Assessing the Problem
As with many other endeavors, a sober and honest self-diagnosis when things go awry in baseball is a true rarity. Excuse making is rampant because it is hard to admit failure. When failure is undeniable and right there staring us in the face, it's quite easy to flail and grasp at straws looking for the reasons why. After all, it is often the case that the root of failure is attributable to causes that would amount to an indictment of some of the very core beliefs and principles of the responsible parties.
A prime example of this sort of behavior is on display in today's Chicago Tribune. Rick Morrissey has written a piece examining the White Sox problems in 2007 and how they are addressing them for 2008 titled "Sox have rhetoric, but what's behind words?" In it, we get numerous quotes from General Manager Kenny Williams (among others) talking about what they need to do to get back to their tip-top, 2005-2006 form.
"We as a staff—(manager) Ozzie Guillen, myself and all the coaches—we had to look at ourselves in the mirror and reassess some of the things we had done," general manager Ken Williams said. "We won the World Series and we came back and followed that up with 90 wins. OK, we were a veteran team, so we said, 'Go out there and play. You know what it takes to get yourself prepared.' Well, it got away from us."
Morrissey concludes the piece with another Williams quote, and then finishes it off with a line of his own.
"There's a little different focus and intensity," Williams said. "One of the best things that maybe could have happened was some of the criticisms that were levied against all of us during the off-season. Guys showed up in shape ready to go.
"I like that in the second game of the [spring] that Orlando Cabrera turns around to the rest of the bench and says, 'Hey, let's go. Spring training or not, I'm here to win.' Nick Swisher said something similar."
Wait a second. That sounds suspiciously like passion. Or swagger. Or both.
According to Morrissey and Williams, passion and swagger, or a lack of it for that matter, accounted for the 72-win Chicago White Sox in 2007. But let's just have a quick look at 2005, 2006 and 2007 for the White Sox and see if we can't identify more tangibly what might have gone wrong for them last season. In its most basic form, here is a glimpse at Chicago's run prevention and run scoring ability in each season.
OPS+ AL Rank ERA+ AL Rank
2005 95 9 (tie) 124 1
2006 103 4 103 6
2007 87 13 99 8 (tie)
Just once, how great would it be to hear something like this?
"Said, Williams: It's really pretty simple. In 2005 we pitched the living daylights out of the ball and had a bang-up defense out there to boot. We had four starting pitchers combine for 890 innings of 3.51 ERA pitching. Of our top three relievers, the lowest ERA of the bunch belonged to Dustin Hermanson; it was 2.04. Going a full season allowing only 645 runs while playing home games at our ballpark, I don't care how run of the mill your offense is, you will figure out a way to win games.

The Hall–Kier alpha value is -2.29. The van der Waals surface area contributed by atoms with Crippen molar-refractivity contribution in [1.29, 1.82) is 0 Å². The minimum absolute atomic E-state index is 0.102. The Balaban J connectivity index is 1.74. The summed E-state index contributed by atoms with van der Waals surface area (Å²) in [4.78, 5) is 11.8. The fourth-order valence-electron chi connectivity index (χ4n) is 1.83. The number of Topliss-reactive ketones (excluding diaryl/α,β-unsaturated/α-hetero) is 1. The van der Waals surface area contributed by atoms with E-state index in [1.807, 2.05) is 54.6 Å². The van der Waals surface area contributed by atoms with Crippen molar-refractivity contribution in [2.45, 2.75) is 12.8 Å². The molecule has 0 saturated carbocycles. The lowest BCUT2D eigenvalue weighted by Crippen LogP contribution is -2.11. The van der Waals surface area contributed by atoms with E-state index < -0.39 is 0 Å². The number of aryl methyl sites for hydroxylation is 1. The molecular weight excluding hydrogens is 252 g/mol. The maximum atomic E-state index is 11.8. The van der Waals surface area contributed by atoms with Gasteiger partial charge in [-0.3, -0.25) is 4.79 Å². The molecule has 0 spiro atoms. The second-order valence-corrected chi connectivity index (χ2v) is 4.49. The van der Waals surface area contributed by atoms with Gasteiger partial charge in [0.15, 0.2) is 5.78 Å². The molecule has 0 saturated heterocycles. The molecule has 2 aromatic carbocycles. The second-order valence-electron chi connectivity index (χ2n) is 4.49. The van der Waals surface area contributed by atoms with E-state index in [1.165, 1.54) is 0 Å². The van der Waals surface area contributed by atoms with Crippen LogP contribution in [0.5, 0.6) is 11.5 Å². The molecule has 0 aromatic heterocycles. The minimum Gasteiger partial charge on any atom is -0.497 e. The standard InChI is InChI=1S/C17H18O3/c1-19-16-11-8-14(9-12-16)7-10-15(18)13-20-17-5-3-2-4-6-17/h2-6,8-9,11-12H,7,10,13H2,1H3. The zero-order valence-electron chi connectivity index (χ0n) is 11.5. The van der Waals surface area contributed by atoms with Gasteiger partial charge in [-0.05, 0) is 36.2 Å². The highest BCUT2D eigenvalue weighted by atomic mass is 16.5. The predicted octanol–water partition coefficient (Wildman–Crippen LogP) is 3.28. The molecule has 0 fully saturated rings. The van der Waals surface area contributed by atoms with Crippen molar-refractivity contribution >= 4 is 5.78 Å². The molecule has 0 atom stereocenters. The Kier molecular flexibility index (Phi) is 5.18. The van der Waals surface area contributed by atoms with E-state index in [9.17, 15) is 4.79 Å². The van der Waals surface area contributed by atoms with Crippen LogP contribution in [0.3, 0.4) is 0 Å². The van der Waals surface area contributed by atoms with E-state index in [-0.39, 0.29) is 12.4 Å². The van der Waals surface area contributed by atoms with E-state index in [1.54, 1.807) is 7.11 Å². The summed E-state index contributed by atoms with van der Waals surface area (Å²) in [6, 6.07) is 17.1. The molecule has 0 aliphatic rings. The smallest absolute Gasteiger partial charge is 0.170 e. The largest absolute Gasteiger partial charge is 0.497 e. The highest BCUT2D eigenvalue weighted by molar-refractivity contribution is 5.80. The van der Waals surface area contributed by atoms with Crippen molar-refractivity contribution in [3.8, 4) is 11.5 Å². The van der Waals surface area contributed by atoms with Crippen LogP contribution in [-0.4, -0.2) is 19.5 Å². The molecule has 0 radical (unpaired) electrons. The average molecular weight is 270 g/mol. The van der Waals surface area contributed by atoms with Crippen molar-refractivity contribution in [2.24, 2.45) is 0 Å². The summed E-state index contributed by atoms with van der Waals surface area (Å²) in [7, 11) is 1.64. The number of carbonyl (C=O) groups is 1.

In 2006, as you might expect, our run prevention fell off a bit. We were still a pretty decent pitching team but our bullpen was not nearly as strong. We picked up Javier Vazquez but he disappointed and Mark Buehrle took a major step backwards after a Cy Young type 2005. We were able to counteract all of that because we acquired Jim Thome, while Paul Konerko and Jermaine Dye went nuts. The stellar performance of these three had the dual effect of off-setting some pitching regression while masking some serious problems elsewhere in our lineup (we had three regulars with an OPS+ of 75 or less).
Given how instrumental three guys north of 30 were to our offense in 2006, I probably should have foreseen some of the problems we experienced coming in 2007. Unfortunately, I probably compounded them a bit by tacking on another player on the wrong side of 30, Darin Erstad. We ran him and Jerry Owens out there for three quarters of our innings in center field, only to have Erstad put up an OPS+ of 68 while Owens managed a 67. Meanwhile we kept pretending that Scott Podsednik was a good player and that Jose Contreras wasn't 51 years old. Predictably (in retrospect), Thome struggled to stay healthy while Dye and Konerko fell off pretty drastically from their 2006 performances. In short, it was a foreseeable situation that I failed to see.
Fortunately, I think we made some moves that figure to help the 2008 edition of the club. The team is playing hard thus far this Spring, and I look forward to seeing what kind of season we can put together."
I'm not going to hold my breath.